Telling Time

Apr 06, 2009

RAY: This is from my space and time continuum series and it was sent in by a fellow named Charlie Fleischer:

'A few weeks ago I experienced one of those rare and wonderful mornings where you just kind of wake up naturally, no alarm clocks, no noise, no nothing. Just gentle sunlight caressing my face and whispering, 'Wake up, Charlie. Wake up.'

'I rolled over and glanced at the digital clock on my nightstand and it was flashing 7:25. I thought the power must have gone off during the night. Not to worry. It's Saturday and I don't have to work. With any luck I've slept right through Car Talk. Then it hit me like a sumo wrestler falling on my chest. It wasn't Saturday after all, it was Friday! I'm going to be late for work. Again!

'So I sprang to my feet and grabbed the wristwatch off my dresser. It said 6:50. That's odd. So I ran to the kitchen where I have one of those old fashioned analog electric clocks, the kind with the hands that plugs into an electric outlet. And it read 6:30. So assuming that all three timepieces are working properly and they were all set to the same time when I went to bed the night before, when did the power go off and for how long?'

RAY: Here's the answer. Obviously the wristwatch was unaffected by the power outage so it must show the correct time which is 6:50. Now while both the analog and digital clocks were affected by the outage, they were affected differently.

TOM: They certainly were.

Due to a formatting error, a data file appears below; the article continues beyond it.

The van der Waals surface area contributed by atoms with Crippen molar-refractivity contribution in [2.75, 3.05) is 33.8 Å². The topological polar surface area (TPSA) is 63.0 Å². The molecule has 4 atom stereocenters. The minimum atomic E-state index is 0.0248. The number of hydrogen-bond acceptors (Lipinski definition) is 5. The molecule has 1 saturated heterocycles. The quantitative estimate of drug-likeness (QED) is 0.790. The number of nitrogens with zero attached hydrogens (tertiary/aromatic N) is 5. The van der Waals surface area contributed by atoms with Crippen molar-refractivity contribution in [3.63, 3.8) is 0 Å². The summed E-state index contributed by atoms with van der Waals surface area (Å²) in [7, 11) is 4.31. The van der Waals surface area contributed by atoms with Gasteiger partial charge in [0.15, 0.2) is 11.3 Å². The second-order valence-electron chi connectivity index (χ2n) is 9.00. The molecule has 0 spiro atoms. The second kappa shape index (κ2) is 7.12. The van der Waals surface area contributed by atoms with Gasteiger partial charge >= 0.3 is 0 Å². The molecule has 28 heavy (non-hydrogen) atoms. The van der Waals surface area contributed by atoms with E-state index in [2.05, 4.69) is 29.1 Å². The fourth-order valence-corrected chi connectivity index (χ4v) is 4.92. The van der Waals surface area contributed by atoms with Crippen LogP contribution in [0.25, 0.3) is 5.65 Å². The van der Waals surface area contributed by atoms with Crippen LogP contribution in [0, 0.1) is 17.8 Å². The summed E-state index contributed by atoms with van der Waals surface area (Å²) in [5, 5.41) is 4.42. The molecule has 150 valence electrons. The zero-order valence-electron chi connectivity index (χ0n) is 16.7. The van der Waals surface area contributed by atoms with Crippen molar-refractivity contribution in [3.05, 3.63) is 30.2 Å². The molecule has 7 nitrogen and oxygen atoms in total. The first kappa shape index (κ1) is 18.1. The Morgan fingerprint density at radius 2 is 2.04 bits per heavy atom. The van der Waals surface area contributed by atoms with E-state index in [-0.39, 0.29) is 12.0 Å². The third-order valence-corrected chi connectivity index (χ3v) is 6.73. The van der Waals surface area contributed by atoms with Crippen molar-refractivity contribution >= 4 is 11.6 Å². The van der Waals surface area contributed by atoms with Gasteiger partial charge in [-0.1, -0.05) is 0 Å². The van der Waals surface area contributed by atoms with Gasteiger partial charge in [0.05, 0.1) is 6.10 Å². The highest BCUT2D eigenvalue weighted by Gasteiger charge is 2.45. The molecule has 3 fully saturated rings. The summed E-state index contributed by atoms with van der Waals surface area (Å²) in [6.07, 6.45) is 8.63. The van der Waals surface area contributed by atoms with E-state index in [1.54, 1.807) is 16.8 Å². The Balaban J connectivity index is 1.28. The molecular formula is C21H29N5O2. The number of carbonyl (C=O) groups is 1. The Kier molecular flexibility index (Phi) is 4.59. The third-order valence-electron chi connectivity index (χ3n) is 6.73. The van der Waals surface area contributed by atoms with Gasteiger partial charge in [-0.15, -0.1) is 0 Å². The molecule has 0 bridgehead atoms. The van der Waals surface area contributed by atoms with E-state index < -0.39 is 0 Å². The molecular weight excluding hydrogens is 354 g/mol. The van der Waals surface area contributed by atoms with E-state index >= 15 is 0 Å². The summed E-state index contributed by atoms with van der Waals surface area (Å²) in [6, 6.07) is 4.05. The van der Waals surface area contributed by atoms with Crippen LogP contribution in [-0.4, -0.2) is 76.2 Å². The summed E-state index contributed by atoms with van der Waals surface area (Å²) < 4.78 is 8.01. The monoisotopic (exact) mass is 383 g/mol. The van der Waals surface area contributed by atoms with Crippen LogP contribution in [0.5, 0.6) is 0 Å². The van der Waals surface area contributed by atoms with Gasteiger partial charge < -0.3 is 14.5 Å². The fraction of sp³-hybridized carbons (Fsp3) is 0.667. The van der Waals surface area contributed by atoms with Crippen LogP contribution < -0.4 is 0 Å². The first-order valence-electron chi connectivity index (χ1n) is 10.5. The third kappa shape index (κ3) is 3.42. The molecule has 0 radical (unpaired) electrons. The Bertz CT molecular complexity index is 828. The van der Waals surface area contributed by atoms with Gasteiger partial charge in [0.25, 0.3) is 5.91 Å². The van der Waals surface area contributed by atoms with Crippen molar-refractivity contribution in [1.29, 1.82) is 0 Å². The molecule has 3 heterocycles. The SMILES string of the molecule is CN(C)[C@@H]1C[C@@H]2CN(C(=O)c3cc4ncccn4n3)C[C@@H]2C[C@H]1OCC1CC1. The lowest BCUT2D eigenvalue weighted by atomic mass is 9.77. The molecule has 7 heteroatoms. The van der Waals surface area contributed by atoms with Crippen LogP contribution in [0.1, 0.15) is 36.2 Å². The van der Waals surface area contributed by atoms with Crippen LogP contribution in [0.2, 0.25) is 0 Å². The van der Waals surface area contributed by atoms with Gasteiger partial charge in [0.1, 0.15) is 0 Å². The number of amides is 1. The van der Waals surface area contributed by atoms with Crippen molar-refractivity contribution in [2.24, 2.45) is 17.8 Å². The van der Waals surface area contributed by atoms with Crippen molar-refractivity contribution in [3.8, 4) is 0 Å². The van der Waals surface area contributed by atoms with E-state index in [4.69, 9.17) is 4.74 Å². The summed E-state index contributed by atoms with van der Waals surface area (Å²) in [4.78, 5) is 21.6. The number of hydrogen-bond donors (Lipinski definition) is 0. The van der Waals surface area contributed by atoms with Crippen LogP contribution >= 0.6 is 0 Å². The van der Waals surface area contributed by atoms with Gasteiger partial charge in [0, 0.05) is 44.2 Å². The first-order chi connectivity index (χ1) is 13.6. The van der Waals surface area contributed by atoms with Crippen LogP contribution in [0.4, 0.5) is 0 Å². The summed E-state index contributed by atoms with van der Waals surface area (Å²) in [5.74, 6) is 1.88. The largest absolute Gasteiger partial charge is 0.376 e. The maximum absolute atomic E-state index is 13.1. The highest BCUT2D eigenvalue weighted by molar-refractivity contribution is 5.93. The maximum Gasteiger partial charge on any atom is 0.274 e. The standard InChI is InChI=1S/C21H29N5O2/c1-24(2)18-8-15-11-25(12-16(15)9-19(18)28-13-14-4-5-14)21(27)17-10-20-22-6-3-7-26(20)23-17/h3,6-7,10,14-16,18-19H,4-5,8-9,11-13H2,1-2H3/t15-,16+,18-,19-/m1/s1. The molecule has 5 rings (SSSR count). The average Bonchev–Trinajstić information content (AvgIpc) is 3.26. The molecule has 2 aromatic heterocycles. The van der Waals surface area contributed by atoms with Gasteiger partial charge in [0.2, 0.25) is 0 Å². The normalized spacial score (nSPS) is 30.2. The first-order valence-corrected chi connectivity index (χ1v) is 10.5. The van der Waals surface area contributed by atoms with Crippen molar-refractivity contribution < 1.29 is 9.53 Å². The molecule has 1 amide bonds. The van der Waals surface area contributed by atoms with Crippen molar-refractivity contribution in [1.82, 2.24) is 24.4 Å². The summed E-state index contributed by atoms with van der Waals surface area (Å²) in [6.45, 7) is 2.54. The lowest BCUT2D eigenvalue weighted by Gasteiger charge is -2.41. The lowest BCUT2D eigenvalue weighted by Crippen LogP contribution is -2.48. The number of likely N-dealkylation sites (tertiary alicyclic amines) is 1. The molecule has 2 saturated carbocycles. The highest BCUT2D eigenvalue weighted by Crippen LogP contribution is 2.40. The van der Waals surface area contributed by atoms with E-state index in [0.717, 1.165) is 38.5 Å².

RAY: The analog clock simply stopped for the duration of the outage and resumed when the power came back on, so the difference between the wristwatch and the clock in the kitchen is 20 minutes. So the power was out for 20 minutes. That's the easy part.

TOM: Yeah.

RAY: Here's the tough part. Most digital clocks recycle to midnight after an outage. And that's what his did, the fact that his digital clock time is later than the wristwatch must mean the digital clock was advanced as a result of the outage. So the outage must have occurred before midnight. It occurred at 11:05.

TOM: How do we know that?

RAY: Well, because at 11:25 when the power came back on 20 minutes later, it got advanced 35 minutes right to midnight. Who's our winner?

TOM: The winner is Bonnie Lyons-Salkind from Great Neck, New York. And for having her answer selected at random from among all the correct answers that we got Bonnie's going to get a $26 gift certificate to the Shameless Commerce Division at, from which Bonnie can pick up a Mother's Day present for her mother if she wants.

RAY: Congratulations, Bonnie!

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